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3 ways to write clear emails

Updated: Sep 15, 2021



Do your emails leave your readers confused, annoyed, unimpressed? Do they result in time spent reading replies or answering calls?


If so, don’t worry. Here are three tips for writing emails which readers can understand easily.


Be concise


This works on three levels: email, sentence and word.


At the email level, include only what the reader needs to know. Nobody opens a long email and smiles. Trim it by cutting unnecessary information. If you think it might be useful, include a link to online information.


At a sentence level, aim for a maximum sentence length of around 20 words. Research shows that sentences get more difficult to understand as word count increases beyond that.


Does that mean counting the words in your longer sentences? Yes, it does.


You can tackle troublesome sentences in a few ways. First, when you see an ‘and’ delete it and put a full stop.


Second, rewrite the sentence using fewer words. Do this by using the active instead of the passive voice, verbs instead of nouns. For example, ‘We have decided to act’ has fewer words than ‘The decision has been made to act’.


Third, avoid sentences with relative clauses. Compare these sentences:


With a relative clause: Cars with smaller engines are easier to park, cheaper to insure and use less petrol, which is why more consumers are buying them these days. (25 words)

·

Without a relative clause: Cars with smaller engines are easier to park, cheaper to insure and use less petrol. Therefore, more consumers are buying them these days. (15 + 8 words)


Now, let’s look at being concise on a word level. This takes us to our second tip.


Use straightforward words


For some reason, when people step into their office, their writing style changes. Instead of writing like a human being, they write like a faceless organisation or authoritative government regime. The plain words used in everyday life vanish. In their place are the words and phrases better suited to a 19th century law court.


Remember that the aim of your email is not to impress somebody with your knowledge of English vocabulary. It is to get your message across as clearly as possibly.


High level language will make your emails more difficult to understand. It may also make your reader feel you are talking down to them. Not nice.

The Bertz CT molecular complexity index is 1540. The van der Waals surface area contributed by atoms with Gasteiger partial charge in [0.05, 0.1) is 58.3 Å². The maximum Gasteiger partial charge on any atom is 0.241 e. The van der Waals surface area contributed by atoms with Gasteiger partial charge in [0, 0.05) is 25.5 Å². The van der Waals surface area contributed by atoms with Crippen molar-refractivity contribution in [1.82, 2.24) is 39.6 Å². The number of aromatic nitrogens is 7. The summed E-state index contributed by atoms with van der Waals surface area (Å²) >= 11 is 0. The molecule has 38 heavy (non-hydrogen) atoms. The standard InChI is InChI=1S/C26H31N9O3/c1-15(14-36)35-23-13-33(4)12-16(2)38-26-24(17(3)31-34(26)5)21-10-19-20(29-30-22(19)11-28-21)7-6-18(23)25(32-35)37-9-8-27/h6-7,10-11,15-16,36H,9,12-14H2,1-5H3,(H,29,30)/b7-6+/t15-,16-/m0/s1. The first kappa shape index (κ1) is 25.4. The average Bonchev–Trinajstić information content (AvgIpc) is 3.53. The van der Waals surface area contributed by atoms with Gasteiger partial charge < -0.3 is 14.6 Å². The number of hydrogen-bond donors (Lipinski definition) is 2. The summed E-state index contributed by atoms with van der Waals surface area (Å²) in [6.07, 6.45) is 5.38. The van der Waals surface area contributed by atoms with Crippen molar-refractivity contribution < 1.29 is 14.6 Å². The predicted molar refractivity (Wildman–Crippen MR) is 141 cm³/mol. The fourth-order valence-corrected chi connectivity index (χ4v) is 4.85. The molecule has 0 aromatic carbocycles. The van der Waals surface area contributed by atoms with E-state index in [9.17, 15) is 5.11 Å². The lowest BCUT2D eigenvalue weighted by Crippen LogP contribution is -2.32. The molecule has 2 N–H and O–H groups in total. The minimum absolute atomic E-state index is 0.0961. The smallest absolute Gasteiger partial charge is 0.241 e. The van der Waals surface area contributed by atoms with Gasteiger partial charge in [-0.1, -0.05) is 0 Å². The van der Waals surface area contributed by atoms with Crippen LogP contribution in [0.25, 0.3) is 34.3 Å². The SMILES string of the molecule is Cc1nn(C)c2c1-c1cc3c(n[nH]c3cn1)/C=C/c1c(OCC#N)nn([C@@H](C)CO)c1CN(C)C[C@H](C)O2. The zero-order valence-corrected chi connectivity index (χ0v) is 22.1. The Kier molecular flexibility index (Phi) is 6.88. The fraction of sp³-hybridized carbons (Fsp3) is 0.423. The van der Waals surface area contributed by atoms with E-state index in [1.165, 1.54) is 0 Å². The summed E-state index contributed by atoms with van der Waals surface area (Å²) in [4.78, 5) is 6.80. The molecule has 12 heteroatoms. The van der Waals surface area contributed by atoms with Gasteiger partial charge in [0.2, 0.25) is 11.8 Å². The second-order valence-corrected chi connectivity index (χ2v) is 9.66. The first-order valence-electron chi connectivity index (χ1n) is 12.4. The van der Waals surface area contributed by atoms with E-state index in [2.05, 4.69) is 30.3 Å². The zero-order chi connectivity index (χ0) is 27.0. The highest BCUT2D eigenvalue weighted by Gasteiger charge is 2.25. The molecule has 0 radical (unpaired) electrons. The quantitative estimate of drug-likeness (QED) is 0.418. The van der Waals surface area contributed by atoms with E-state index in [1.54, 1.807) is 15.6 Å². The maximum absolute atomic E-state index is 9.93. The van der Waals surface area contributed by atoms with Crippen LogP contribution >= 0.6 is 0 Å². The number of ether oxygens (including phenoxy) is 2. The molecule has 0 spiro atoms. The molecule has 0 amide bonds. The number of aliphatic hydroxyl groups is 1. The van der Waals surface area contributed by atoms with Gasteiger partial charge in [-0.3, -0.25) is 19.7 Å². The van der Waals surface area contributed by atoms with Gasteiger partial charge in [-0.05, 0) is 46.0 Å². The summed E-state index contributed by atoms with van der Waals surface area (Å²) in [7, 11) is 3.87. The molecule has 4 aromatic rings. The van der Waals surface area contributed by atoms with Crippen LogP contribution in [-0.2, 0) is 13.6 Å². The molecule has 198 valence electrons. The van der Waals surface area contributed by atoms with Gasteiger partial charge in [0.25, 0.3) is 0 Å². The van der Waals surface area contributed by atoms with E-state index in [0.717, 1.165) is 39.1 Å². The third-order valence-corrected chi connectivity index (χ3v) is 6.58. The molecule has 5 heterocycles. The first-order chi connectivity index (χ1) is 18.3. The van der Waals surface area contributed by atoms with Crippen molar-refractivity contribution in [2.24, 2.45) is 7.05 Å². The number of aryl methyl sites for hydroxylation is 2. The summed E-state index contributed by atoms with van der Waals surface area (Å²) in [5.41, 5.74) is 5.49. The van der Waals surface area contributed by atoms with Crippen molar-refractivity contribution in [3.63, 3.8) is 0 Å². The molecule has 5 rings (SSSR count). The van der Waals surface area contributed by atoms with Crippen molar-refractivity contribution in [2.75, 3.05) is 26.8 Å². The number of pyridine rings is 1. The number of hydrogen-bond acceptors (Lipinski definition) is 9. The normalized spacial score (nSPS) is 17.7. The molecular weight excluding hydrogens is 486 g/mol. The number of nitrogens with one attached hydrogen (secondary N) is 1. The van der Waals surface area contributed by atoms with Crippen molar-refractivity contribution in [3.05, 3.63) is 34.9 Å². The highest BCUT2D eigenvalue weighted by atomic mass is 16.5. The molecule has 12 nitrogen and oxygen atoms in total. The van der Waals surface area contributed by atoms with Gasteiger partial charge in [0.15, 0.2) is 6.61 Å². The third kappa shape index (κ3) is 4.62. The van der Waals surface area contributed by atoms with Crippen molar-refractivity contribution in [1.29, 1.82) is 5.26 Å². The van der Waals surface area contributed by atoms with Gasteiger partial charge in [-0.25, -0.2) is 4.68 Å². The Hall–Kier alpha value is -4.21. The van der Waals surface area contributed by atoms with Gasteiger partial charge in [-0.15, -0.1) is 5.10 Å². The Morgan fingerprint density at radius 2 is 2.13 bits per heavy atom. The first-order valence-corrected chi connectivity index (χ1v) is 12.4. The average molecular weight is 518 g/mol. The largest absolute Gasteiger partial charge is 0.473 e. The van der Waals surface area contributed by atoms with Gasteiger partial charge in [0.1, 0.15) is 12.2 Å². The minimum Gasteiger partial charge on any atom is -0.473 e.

George Orwell famously wrote that we should, ‘never use a long word where a short word will do.’ So, use email instead of correspondence, and change instead of modification.


Use single words instead of multi-word phrases. Write if not in the event of, and without not in the absence of. This has the added bonus of making your sentences shorter.


For more examples, check out the excellent Plain English website.


Also make sure you spell out uncommon abbreviations and acronyms. Just because you know them, it doesn’t mean everyone else does too.


Be specific


Missing information and vague language also impact clarity. Avoid this by being specific. If you are asking for an action, make sure the reader knows the what, when, where, who and why. If you miss out any of this information, they will likely have to email you back asking for it.


Instead of creating more work for the both of you, write clear action statement as in the example below:


If you would like to join our 16 November email writing workshop, please let us know by midday on 14 November. This will give us time to register you and send out a Zoom invite. You can email us at learn@octopuspd.com or call on 07516553368.


Notice, that the writer has answered all the reader’s questions and given a specific time for the ‘when’.


Going forwards


So, there you have it: 3 simple ways to make your emails clearer. Why not practice them today?


Open a recent email you’ve written. Rewrite it using the techniques above. Ask a friend to compare both and choose their favourite version.


#emails #emailwritingtips #businesswriting

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